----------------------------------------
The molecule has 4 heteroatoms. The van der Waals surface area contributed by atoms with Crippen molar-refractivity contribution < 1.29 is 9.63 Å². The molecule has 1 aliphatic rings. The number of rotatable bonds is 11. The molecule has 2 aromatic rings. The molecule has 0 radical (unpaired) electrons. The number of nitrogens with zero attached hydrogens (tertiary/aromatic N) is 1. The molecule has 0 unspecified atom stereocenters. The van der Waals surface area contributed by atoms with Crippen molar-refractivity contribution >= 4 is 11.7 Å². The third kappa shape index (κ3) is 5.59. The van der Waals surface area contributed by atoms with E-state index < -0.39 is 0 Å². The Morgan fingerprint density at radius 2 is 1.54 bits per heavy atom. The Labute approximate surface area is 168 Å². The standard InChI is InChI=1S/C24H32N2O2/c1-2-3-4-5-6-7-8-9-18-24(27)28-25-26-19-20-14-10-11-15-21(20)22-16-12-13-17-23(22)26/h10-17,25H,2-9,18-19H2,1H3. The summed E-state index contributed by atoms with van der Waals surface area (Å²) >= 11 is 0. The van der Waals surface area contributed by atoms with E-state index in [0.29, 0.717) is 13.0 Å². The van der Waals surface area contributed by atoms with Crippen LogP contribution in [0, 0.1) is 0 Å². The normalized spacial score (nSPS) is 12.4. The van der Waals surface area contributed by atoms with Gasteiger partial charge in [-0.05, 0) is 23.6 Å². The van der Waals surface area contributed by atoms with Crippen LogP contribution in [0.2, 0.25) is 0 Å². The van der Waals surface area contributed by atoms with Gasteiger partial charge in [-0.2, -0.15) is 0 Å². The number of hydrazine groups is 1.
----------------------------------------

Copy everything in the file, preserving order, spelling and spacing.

The molecule has 4 heteroatoms. The van der Waals surface area contributed by atoms with Crippen molar-refractivity contribution < 1.29 is 9.63 Å². The molecule has 1 aliphatic rings. The number of rotatable bonds is 11. The molecule has 2 aromatic rings. The molecule has 0 radical (unpaired) electrons. The number of nitrogens with zero attached hydrogens (tertiary/aromatic N) is 1. The molecule has 0 unspecified atom stereocenters. The van der Waals surface area contributed by atoms with Crippen molar-refractivity contribution >= 4 is 11.7 Å². The third kappa shape index (κ3) is 5.59. The van der Waals surface area contributed by atoms with E-state index < -0.39 is 0 Å². The Morgan fingerprint density at radius 2 is 1.54 bits per heavy atom. The Labute approximate surface area is 168 Å². The standard InChI is InChI=1S/C24H32N2O2/c1-2-3-4-5-6-7-8-9-18-24(27)28-25-26-19-20-14-10-11-15-21(20)22-16-12-13-17-23(22)26/h10-17,25H,2-9,18-19H2,1H3. The summed E-state index contributed by atoms with van der Waals surface area (Å²) >= 11 is 0. The van der Waals surface area contributed by atoms with E-state index in [0.29, 0.717) is 13.0 Å². The van der Waals surface area contributed by atoms with Crippen LogP contribution in [0, 0.1) is 0 Å². The normalized spacial score (nSPS) is 12.4. The van der Waals surface area contributed by atoms with Gasteiger partial charge in [-0.05, 0) is 23.6 Å². The van der Waals surface area contributed by atoms with Crippen LogP contribution in [0.2, 0.25) is 0 Å². The van der Waals surface area contributed by atoms with Gasteiger partial charge in [-0.2, -0.15) is 0 Å². The number of hydrazine groups is 1.